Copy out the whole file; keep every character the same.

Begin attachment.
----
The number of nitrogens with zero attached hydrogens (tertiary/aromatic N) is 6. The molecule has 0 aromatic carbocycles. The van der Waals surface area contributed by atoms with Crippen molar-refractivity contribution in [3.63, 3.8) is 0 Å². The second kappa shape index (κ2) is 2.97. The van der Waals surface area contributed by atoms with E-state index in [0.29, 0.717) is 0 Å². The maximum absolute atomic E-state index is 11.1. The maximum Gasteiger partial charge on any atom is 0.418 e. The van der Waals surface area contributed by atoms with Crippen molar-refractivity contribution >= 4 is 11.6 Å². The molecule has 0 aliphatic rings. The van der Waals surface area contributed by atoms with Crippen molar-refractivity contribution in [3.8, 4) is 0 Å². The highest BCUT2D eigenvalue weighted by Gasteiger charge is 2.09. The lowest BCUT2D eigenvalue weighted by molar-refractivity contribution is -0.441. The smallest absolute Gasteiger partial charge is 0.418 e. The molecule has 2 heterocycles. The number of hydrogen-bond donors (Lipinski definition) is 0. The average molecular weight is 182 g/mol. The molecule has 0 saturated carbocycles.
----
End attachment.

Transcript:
The number of nitrogens with zero attached hydrogens (tertiary/aromatic N) is 6. The molecule has 0 aromatic carbocycles. The van der Waals surface area contributed by atoms with Crippen molar-refractivity contribution in [3.63, 3.8) is 0 Å². The second kappa shape index (κ2) is 2.97. The van der Waals surface area contributed by atoms with E-state index in [0.29, 0.717) is 0 Å². The maximum absolute atomic E-state index is 11.1. The maximum Gasteiger partial charge on any atom is 0.418 e. The van der Waals surface area contributed by atoms with Crippen molar-refractivity contribution >= 4 is 11.6 Å². The molecule has 0 aliphatic rings. The van der Waals surface area contributed by atoms with Crippen molar-refractivity contribution in [3.8, 4) is 0 Å². The highest BCUT2D eigenvalue weighted by Gasteiger charge is 2.09. The lowest BCUT2D eigenvalue weighted by molar-refractivity contribution is -0.441. The smallest absolute Gasteiger partial charge is 0.418 e. The molecule has 2 heterocycles. The number of hydrogen-bond donors (Lipinski definition) is 0. The average molecular weight is 182 g/mol. The molecule has 0 saturated carbocycles.